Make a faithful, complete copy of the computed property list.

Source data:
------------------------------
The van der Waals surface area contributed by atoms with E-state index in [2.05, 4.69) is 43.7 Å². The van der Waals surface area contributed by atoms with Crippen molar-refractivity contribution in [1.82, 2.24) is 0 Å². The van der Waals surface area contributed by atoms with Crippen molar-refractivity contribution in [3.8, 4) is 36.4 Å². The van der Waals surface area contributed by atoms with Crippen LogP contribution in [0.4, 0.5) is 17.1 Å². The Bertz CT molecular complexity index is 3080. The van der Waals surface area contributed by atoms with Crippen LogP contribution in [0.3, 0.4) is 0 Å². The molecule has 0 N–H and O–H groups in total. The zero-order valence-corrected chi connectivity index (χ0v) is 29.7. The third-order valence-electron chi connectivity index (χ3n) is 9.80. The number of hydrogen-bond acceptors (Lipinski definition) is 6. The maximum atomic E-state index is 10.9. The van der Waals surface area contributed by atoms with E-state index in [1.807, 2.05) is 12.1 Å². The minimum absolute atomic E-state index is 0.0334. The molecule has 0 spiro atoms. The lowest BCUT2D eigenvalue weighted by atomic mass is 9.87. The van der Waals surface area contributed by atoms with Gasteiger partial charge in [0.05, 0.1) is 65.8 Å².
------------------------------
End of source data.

The van der Waals surface area contributed by atoms with E-state index in [2.05, 4.69) is 43.7 Å². The van der Waals surface area contributed by atoms with Crippen molar-refractivity contribution in [1.82, 2.24) is 0 Å². The van der Waals surface area contributed by atoms with Crippen molar-refractivity contribution in [3.8, 4) is 36.4 Å². The van der Waals surface area contributed by atoms with Crippen LogP contribution in [0.4, 0.5) is 17.1 Å². The Bertz CT molecular complexity index is 3080. The van der Waals surface area contributed by atoms with Crippen LogP contribution in [0.3, 0.4) is 0 Å². The molecule has 0 N–H and O–H groups in total. The zero-order valence-corrected chi connectivity index (χ0v) is 29.7. The third-order valence-electron chi connectivity index (χ3n) is 9.80. The number of hydrogen-bond acceptors (Lipinski definition) is 6. The maximum atomic E-state index is 10.9. The van der Waals surface area contributed by atoms with E-state index in [1.807, 2.05) is 12.1 Å². The minimum absolute atomic E-state index is 0.0334. The molecule has 0 spiro atoms. The lowest BCUT2D eigenvalue weighted by atomic mass is 9.87. The van der Waals surface area contributed by atoms with Gasteiger partial charge in [0.05, 0.1) is 65.8 Å².